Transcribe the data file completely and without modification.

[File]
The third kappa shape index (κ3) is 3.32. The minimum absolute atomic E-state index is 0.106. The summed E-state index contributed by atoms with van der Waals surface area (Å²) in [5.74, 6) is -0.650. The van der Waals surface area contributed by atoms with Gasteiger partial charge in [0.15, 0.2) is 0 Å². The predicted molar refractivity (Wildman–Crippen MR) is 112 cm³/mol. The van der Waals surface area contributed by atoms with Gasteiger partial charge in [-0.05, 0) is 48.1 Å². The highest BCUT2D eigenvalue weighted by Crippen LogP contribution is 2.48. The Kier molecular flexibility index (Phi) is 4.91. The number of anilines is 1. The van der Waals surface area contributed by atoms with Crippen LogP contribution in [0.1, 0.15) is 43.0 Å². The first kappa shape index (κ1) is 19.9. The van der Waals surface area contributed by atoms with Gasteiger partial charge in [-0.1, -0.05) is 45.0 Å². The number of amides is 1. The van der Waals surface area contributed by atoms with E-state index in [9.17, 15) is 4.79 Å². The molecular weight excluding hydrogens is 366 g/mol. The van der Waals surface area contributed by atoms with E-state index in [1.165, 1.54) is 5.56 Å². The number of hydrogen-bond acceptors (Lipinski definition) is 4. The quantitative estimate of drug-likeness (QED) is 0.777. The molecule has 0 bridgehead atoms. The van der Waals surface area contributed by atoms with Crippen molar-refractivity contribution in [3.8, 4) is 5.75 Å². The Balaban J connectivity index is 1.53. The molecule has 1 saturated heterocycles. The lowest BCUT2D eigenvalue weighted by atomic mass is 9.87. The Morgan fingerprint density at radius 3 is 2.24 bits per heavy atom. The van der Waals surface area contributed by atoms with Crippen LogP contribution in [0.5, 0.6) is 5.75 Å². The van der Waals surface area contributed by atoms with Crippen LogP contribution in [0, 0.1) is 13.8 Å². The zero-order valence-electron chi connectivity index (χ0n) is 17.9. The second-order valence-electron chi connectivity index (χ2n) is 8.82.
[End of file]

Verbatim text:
The third kappa shape index (κ3) is 3.32. The minimum absolute atomic E-state index is 0.106. The summed E-state index contributed by atoms with van der Waals surface area (Å²) in [5.74, 6) is -0.650. The van der Waals surface area contributed by atoms with Gasteiger partial charge in [0.15, 0.2) is 0 Å². The predicted molar refractivity (Wildman–Crippen MR) is 112 cm³/mol. The van der Waals surface area contributed by atoms with Gasteiger partial charge in [-0.05, 0) is 48.1 Å². The highest BCUT2D eigenvalue weighted by Crippen LogP contribution is 2.48. The Kier molecular flexibility index (Phi) is 4.91. The number of anilines is 1. The van der Waals surface area contributed by atoms with Crippen LogP contribution in [0.1, 0.15) is 43.0 Å². The first kappa shape index (κ1) is 19.9. The van der Waals surface area contributed by atoms with Gasteiger partial charge in [-0.1, -0.05) is 45.0 Å². The number of amides is 1. The van der Waals surface area contributed by atoms with E-state index in [9.17, 15) is 4.79 Å². The molecular weight excluding hydrogens is 366 g/mol. The van der Waals surface area contributed by atoms with E-state index in [1.165, 1.54) is 5.56 Å². The number of hydrogen-bond acceptors (Lipinski definition) is 4. The quantitative estimate of drug-likeness (QED) is 0.777. The molecule has 0 bridgehead atoms. The van der Waals surface area contributed by atoms with Crippen molar-refractivity contribution in [3.8, 4) is 5.75 Å². The Balaban J connectivity index is 1.53. The molecule has 1 saturated heterocycles. The lowest BCUT2D eigenvalue weighted by atomic mass is 9.87. The Morgan fingerprint density at radius 3 is 2.24 bits per heavy atom. The van der Waals surface area contributed by atoms with Crippen LogP contribution in [0.5, 0.6) is 5.75 Å². The van der Waals surface area contributed by atoms with Crippen LogP contribution in [0, 0.1) is 13.8 Å². The zero-order valence-electron chi connectivity index (χ0n) is 17.9. The second-order valence-electron chi connectivity index (χ2n) is 8.82.